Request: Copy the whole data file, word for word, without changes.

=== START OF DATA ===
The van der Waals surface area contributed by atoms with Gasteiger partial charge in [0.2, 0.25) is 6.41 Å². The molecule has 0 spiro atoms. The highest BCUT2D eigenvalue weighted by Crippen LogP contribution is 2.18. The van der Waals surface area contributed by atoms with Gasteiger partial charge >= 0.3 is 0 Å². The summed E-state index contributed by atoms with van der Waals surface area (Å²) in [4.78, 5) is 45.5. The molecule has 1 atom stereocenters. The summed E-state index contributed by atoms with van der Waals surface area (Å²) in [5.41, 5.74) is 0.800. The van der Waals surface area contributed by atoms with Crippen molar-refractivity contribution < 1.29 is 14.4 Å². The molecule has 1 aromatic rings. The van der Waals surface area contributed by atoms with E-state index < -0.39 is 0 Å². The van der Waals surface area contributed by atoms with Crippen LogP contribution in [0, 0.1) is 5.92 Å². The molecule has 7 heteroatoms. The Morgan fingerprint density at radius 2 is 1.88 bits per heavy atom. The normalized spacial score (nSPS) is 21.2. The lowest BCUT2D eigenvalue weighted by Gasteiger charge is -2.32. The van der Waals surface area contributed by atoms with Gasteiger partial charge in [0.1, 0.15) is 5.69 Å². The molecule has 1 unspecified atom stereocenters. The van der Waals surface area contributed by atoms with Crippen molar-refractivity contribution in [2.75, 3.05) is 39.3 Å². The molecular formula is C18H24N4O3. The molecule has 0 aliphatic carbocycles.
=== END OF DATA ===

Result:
The van der Waals surface area contributed by atoms with Gasteiger partial charge in [0.2, 0.25) is 6.41 Å². The molecule has 0 spiro atoms. The highest BCUT2D eigenvalue weighted by Crippen LogP contribution is 2.18. The van der Waals surface area contributed by atoms with Gasteiger partial charge >= 0.3 is 0 Å². The summed E-state index contributed by atoms with van der Waals surface area (Å²) in [4.78, 5) is 45.5. The molecule has 1 atom stereocenters. The summed E-state index contributed by atoms with van der Waals surface area (Å²) in [5.41, 5.74) is 0.800. The van der Waals surface area contributed by atoms with Crippen molar-refractivity contribution < 1.29 is 14.4 Å². The molecule has 1 aromatic rings. The van der Waals surface area contributed by atoms with E-state index < -0.39 is 0 Å². The van der Waals surface area contributed by atoms with Crippen LogP contribution in [0, 0.1) is 5.92 Å². The molecule has 7 heteroatoms. The Morgan fingerprint density at radius 2 is 1.88 bits per heavy atom. The normalized spacial score (nSPS) is 21.2. The lowest BCUT2D eigenvalue weighted by Gasteiger charge is -2.32. The van der Waals surface area contributed by atoms with Gasteiger partial charge in [0.1, 0.15) is 5.69 Å². The molecule has 1 unspecified atom stereocenters. The van der Waals surface area contributed by atoms with Crippen molar-refractivity contribution in [2.75, 3.05) is 39.3 Å². The molecular formula is C18H24N4O3. The molecule has 0 aliphatic carbocycles.